The Roar

NaNoWriMo’ Writing, Mo’ Problems

Novel Writing Club members take on the National Novel Writing Month challenge by drafting 30,000 words from Nov 1 to 30

After school everyday throughout November, a group of 20 dedicated students sit in silence with only the sound of typing filling the air. These students are members of the Novel Writing Club and each one of them has a goal in mind – finish and potentially publish their books as a part of the NaNoWriMo challenge. NaNoWriMo, or National Novel Writing Month, is an internet-based creative writing project that challenges participants to write 30,000 words during the month of November.

For people like senior Sydney Wollmuth, that means bringing characters she made a year ago to life.

“I took an online writing class and wrote this story about sisters for a prompt, and it was them carving a pumpkin. I ended up really liking those characters and made them the main characters of my novel,” said Wollmuth.

Her book follows the story of these two sisters a grade apart who are trying to cope with the absence of their mother. It is a story of self-discovery for both of them and has huge potential. However, the process has not been without hardships.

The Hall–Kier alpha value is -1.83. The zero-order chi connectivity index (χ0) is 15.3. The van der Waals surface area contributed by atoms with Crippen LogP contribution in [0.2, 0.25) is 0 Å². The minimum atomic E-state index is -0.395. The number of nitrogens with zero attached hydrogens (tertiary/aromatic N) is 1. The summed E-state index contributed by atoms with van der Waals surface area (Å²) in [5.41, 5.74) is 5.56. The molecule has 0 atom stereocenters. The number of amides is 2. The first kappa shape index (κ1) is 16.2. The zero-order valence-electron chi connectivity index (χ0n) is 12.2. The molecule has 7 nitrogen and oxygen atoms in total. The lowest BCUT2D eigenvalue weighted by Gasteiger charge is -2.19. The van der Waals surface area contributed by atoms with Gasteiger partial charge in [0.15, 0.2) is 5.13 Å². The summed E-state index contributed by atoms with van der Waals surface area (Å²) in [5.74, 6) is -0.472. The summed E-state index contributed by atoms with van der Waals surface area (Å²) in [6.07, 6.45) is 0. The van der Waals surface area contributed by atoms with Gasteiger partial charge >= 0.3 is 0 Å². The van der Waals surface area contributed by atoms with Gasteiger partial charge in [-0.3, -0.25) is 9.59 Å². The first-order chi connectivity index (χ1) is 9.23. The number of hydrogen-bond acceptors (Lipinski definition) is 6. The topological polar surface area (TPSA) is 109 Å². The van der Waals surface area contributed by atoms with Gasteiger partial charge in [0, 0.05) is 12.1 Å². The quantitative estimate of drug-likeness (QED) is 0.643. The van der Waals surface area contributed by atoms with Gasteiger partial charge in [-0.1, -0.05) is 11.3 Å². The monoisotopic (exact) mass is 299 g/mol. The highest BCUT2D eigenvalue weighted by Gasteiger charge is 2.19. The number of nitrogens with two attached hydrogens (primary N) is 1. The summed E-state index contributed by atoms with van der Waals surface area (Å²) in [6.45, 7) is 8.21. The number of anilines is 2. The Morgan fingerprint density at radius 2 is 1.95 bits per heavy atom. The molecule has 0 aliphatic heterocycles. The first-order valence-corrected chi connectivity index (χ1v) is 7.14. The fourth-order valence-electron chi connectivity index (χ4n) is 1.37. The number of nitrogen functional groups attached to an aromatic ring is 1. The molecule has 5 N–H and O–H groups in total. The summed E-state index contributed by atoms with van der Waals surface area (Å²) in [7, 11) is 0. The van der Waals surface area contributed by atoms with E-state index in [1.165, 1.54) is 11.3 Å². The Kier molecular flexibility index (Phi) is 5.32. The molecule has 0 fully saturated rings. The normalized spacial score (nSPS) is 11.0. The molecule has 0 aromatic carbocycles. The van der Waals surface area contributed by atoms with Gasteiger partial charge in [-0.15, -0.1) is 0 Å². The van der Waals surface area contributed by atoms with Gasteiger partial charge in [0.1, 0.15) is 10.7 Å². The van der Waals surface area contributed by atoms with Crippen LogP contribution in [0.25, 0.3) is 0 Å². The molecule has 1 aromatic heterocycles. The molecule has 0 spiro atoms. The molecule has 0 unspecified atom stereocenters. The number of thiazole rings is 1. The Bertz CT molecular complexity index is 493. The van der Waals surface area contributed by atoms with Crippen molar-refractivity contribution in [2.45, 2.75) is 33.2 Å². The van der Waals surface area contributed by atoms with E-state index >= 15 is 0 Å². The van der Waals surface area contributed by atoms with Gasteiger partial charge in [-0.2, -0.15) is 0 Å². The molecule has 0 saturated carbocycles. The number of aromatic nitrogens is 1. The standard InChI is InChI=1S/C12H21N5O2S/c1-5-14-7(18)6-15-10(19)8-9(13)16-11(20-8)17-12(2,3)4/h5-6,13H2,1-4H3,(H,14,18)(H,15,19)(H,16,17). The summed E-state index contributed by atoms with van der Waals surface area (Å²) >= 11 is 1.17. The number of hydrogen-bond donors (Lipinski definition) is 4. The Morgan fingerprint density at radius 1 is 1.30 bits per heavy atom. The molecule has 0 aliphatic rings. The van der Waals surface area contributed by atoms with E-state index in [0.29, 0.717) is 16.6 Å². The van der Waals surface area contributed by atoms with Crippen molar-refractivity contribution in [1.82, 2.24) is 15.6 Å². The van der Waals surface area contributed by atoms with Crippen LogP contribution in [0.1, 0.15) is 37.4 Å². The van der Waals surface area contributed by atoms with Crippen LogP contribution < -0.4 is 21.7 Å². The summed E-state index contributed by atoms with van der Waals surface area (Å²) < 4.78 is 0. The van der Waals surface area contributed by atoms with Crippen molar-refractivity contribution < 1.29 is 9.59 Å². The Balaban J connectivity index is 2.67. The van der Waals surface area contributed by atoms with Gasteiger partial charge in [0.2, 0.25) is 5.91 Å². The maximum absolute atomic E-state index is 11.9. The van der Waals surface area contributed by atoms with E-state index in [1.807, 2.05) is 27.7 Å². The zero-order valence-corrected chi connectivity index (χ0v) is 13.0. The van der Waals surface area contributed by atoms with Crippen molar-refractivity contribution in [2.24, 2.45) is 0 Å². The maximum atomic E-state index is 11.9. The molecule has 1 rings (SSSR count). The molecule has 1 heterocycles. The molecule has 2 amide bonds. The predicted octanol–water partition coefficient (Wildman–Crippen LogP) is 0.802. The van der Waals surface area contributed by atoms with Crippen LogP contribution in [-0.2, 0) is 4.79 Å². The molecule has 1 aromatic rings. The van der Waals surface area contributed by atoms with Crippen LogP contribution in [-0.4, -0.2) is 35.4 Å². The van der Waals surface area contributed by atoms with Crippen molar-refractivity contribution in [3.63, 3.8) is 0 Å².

“Being consistent and finishing [is really hard]. I still haven’t finished yet, but I’m very close,” said Wollmuth.

Wollmuth recommends writing all the time in order to truly be motivated to finish. This is advice that junior Dalia Gokce, also a member of Novel Writing Club, has been using since the formation of the club three years ago. Gokce is currently editing the novel she started writing in eighth grade, which hasn’t been easy.

“[Editing is] painful and slow,” said Gokce. “You have to reread everything many times, fix inconsistencies, craft and write in sentences that have been changed completely or been left out,”

Her book is a traditional fantasy story about a girl named Sapphire trying to stop an all-powerful, immortal being from completely taking over her homeland. Gokce has added a 30,000 word part to her story for the last three years, so it has been difficult to edit. However, Gokce is determined to see her book come to life and hopes to be able to use her experience to advise first time authors to avoid the mistakes she has run into.

“[Always] have a solid plot before you start writing. It will save your life,” said Gokce.

As November came to a close, so did the NaNoWriMo challenge, however the work for these students did not end. Wollmuth hit the word count, getting 30,000, but has not finished her book. Gokce is still working to edit the 90,000 word piece that she has been putting together since eighth grade.

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